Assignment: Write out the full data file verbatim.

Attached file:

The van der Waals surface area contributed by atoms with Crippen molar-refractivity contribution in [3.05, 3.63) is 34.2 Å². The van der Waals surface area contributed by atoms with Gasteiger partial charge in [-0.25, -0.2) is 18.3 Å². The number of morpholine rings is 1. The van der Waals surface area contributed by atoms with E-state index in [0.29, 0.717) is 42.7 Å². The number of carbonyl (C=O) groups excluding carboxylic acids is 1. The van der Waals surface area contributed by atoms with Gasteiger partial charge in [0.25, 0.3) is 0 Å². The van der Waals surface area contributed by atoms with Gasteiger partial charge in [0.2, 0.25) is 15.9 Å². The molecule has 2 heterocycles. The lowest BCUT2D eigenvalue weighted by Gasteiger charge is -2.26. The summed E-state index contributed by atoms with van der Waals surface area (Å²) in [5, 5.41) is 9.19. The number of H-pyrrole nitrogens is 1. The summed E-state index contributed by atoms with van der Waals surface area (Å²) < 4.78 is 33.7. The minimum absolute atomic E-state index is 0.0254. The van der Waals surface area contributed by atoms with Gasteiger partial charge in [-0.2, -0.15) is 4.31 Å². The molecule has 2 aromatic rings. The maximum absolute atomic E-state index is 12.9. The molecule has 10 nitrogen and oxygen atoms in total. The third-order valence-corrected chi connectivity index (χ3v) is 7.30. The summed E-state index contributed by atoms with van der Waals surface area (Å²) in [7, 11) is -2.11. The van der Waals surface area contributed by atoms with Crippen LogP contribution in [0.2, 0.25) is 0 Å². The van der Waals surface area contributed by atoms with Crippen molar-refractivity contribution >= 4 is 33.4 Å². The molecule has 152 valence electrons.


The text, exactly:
The van der Waals surface area contributed by atoms with Crippen molar-refractivity contribution in [3.05, 3.63) is 34.2 Å². The van der Waals surface area contributed by atoms with Gasteiger partial charge in [-0.25, -0.2) is 18.3 Å². The number of morpholine rings is 1. The van der Waals surface area contributed by atoms with E-state index in [0.29, 0.717) is 42.7 Å². The number of carbonyl (C=O) groups excluding carboxylic acids is 1. The van der Waals surface area contributed by atoms with Gasteiger partial charge in [0.25, 0.3) is 0 Å². The van der Waals surface area contributed by atoms with Gasteiger partial charge in [0.2, 0.25) is 15.9 Å². The molecule has 2 heterocycles. The lowest BCUT2D eigenvalue weighted by Gasteiger charge is -2.26. The summed E-state index contributed by atoms with van der Waals surface area (Å²) in [5, 5.41) is 9.19. The number of H-pyrrole nitrogens is 1. The summed E-state index contributed by atoms with van der Waals surface area (Å²) < 4.78 is 33.7. The minimum absolute atomic E-state index is 0.0254. The van der Waals surface area contributed by atoms with Gasteiger partial charge in [-0.2, -0.15) is 4.31 Å². The molecule has 2 aromatic rings. The maximum absolute atomic E-state index is 12.9. The molecule has 10 nitrogen and oxygen atoms in total. The third-order valence-corrected chi connectivity index (χ3v) is 7.30. The summed E-state index contributed by atoms with van der Waals surface area (Å²) in [7, 11) is -2.11. The van der Waals surface area contributed by atoms with Crippen LogP contribution in [0.2, 0.25) is 0 Å². The van der Waals surface area contributed by atoms with Crippen molar-refractivity contribution >= 4 is 33.4 Å². The molecule has 152 valence electrons.